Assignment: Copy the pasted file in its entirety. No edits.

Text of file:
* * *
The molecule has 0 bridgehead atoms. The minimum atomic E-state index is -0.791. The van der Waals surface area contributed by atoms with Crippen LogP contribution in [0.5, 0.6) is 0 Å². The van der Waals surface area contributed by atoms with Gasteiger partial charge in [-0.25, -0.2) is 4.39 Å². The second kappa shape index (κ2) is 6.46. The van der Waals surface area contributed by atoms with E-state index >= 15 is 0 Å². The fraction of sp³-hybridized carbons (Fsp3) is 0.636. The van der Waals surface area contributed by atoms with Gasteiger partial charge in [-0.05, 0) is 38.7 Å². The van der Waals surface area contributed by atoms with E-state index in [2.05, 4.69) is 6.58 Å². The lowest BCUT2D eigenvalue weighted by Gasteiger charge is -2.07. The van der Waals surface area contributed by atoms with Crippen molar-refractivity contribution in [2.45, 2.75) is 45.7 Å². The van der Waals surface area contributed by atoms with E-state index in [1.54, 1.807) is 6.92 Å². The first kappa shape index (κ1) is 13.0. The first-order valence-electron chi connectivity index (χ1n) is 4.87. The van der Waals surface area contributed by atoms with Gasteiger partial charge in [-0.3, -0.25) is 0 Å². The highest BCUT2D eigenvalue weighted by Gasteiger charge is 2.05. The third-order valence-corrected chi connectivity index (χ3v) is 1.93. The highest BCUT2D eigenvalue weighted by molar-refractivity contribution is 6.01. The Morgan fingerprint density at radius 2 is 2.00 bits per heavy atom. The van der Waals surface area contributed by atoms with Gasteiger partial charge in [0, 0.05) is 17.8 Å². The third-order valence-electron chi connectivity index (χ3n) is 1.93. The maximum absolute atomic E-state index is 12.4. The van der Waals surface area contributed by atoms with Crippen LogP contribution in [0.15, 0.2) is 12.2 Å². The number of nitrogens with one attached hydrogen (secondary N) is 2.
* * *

The molecule has 0 bridgehead atoms. The minimum atomic E-state index is -0.791. The van der Waals surface area contributed by atoms with Crippen LogP contribution in [0.5, 0.6) is 0 Å². The van der Waals surface area contributed by atoms with Gasteiger partial charge in [-0.25, -0.2) is 4.39 Å². The second kappa shape index (κ2) is 6.46. The van der Waals surface area contributed by atoms with E-state index >= 15 is 0 Å². The fraction of sp³-hybridized carbons (Fsp3) is 0.636. The van der Waals surface area contributed by atoms with Gasteiger partial charge in [-0.05, 0) is 38.7 Å². The van der Waals surface area contributed by atoms with E-state index in [2.05, 4.69) is 6.58 Å². The lowest BCUT2D eigenvalue weighted by Gasteiger charge is -2.07. The van der Waals surface area contributed by atoms with Crippen molar-refractivity contribution in [2.45, 2.75) is 45.7 Å². The van der Waals surface area contributed by atoms with E-state index in [1.54, 1.807) is 6.92 Å². The first kappa shape index (κ1) is 13.0. The first-order valence-electron chi connectivity index (χ1n) is 4.87. The van der Waals surface area contributed by atoms with Gasteiger partial charge in [-0.3, -0.25) is 0 Å². The highest BCUT2D eigenvalue weighted by Gasteiger charge is 2.05. The third-order valence-corrected chi connectivity index (χ3v) is 1.93. The highest BCUT2D eigenvalue weighted by molar-refractivity contribution is 6.01. The Morgan fingerprint density at radius 2 is 2.00 bits per heavy atom. The van der Waals surface area contributed by atoms with Gasteiger partial charge in [0, 0.05) is 17.8 Å². The third-order valence-electron chi connectivity index (χ3n) is 1.93. The maximum absolute atomic E-state index is 12.4. The van der Waals surface area contributed by atoms with Crippen LogP contribution in [0.15, 0.2) is 12.2 Å². The number of nitrogens with one attached hydrogen (secondary N) is 2.